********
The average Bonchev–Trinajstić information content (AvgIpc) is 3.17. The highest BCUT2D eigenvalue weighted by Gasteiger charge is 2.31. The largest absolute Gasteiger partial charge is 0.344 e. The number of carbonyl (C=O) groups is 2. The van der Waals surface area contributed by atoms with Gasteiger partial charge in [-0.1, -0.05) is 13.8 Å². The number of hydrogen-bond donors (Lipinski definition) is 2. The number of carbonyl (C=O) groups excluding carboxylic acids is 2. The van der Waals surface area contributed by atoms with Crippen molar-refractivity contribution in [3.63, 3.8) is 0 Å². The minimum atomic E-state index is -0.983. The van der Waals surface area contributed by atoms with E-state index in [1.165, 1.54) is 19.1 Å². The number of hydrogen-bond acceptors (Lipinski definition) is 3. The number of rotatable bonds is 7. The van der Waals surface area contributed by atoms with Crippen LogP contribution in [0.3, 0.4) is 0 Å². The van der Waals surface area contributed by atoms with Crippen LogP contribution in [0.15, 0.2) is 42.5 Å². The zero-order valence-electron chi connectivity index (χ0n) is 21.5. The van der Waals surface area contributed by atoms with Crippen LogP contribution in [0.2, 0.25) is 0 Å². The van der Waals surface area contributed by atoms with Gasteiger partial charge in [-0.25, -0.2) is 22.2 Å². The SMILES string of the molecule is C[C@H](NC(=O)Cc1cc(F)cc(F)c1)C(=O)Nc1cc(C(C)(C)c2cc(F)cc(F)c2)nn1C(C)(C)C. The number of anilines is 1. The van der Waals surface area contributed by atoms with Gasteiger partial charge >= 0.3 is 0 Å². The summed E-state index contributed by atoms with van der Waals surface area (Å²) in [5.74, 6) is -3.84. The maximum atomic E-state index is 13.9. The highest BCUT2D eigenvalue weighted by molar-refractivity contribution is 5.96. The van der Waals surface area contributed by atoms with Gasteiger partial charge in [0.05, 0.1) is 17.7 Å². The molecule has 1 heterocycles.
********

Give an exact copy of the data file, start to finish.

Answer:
The average Bonchev–Trinajstić information content (AvgIpc) is 3.17. The highest BCUT2D eigenvalue weighted by Gasteiger charge is 2.31. The largest absolute Gasteiger partial charge is 0.344 e. The number of carbonyl (C=O) groups is 2. The van der Waals surface area contributed by atoms with Gasteiger partial charge in [-0.1, -0.05) is 13.8 Å². The number of hydrogen-bond donors (Lipinski definition) is 2. The number of carbonyl (C=O) groups excluding carboxylic acids is 2. The van der Waals surface area contributed by atoms with Crippen molar-refractivity contribution in [3.63, 3.8) is 0 Å². The minimum atomic E-state index is -0.983. The van der Waals surface area contributed by atoms with E-state index in [1.165, 1.54) is 19.1 Å². The number of hydrogen-bond acceptors (Lipinski definition) is 3. The number of rotatable bonds is 7. The van der Waals surface area contributed by atoms with Crippen LogP contribution in [0.3, 0.4) is 0 Å². The van der Waals surface area contributed by atoms with Crippen LogP contribution in [0.15, 0.2) is 42.5 Å². The zero-order valence-electron chi connectivity index (χ0n) is 21.5. The van der Waals surface area contributed by atoms with Crippen LogP contribution in [0.2, 0.25) is 0 Å². The van der Waals surface area contributed by atoms with Gasteiger partial charge in [-0.25, -0.2) is 22.2 Å². The SMILES string of the molecule is C[C@H](NC(=O)Cc1cc(F)cc(F)c1)C(=O)Nc1cc(C(C)(C)c2cc(F)cc(F)c2)nn1C(C)(C)C. The number of anilines is 1. The van der Waals surface area contributed by atoms with Gasteiger partial charge >= 0.3 is 0 Å². The summed E-state index contributed by atoms with van der Waals surface area (Å²) in [5.74, 6) is -3.84. The maximum atomic E-state index is 13.9. The highest BCUT2D eigenvalue weighted by molar-refractivity contribution is 5.96. The van der Waals surface area contributed by atoms with Gasteiger partial charge in [0.05, 0.1) is 17.7 Å². The molecule has 1 heterocycles.